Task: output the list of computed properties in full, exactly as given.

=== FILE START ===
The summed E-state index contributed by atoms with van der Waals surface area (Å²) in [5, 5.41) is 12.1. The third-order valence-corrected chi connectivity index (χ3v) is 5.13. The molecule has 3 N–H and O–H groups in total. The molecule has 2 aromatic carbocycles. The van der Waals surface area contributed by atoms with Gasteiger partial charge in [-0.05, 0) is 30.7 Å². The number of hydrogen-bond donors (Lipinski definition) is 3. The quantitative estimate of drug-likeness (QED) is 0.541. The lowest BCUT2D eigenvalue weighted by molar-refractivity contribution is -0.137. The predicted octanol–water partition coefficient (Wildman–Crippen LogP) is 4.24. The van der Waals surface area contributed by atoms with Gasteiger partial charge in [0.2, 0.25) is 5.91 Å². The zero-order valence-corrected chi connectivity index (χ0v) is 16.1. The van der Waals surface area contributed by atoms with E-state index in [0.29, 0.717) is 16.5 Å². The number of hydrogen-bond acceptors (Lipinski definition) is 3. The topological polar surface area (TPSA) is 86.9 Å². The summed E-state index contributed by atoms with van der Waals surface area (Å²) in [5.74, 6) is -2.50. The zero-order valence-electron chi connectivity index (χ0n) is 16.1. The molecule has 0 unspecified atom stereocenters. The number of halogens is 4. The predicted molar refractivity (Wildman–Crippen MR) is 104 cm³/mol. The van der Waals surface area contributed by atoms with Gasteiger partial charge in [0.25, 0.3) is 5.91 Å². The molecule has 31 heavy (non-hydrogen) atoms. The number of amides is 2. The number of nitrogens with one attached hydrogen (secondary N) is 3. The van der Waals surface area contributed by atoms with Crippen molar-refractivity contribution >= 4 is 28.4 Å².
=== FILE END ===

The summed E-state index contributed by atoms with van der Waals surface area (Å²) in [5, 5.41) is 12.1. The third-order valence-corrected chi connectivity index (χ3v) is 5.13. The molecule has 3 N–H and O–H groups in total. The molecule has 2 aromatic carbocycles. The van der Waals surface area contributed by atoms with Gasteiger partial charge in [-0.05, 0) is 30.7 Å². The number of hydrogen-bond donors (Lipinski definition) is 3. The quantitative estimate of drug-likeness (QED) is 0.541. The lowest BCUT2D eigenvalue weighted by molar-refractivity contribution is -0.137. The predicted octanol–water partition coefficient (Wildman–Crippen LogP) is 4.24. The van der Waals surface area contributed by atoms with Gasteiger partial charge in [0.2, 0.25) is 5.91 Å². The zero-order valence-corrected chi connectivity index (χ0v) is 16.1. The van der Waals surface area contributed by atoms with E-state index in [0.29, 0.717) is 16.5 Å². The number of hydrogen-bond acceptors (Lipinski definition) is 3. The topological polar surface area (TPSA) is 86.9 Å². The summed E-state index contributed by atoms with van der Waals surface area (Å²) in [5.74, 6) is -2.50. The zero-order valence-electron chi connectivity index (χ0n) is 16.1. The molecule has 0 unspecified atom stereocenters. The number of halogens is 4. The predicted molar refractivity (Wildman–Crippen MR) is 104 cm³/mol. The van der Waals surface area contributed by atoms with Gasteiger partial charge in [0.25, 0.3) is 5.91 Å². The molecule has 31 heavy (non-hydrogen) atoms. The number of amides is 2. The number of nitrogens with one attached hydrogen (secondary N) is 3. The van der Waals surface area contributed by atoms with Crippen molar-refractivity contribution >= 4 is 28.4 Å².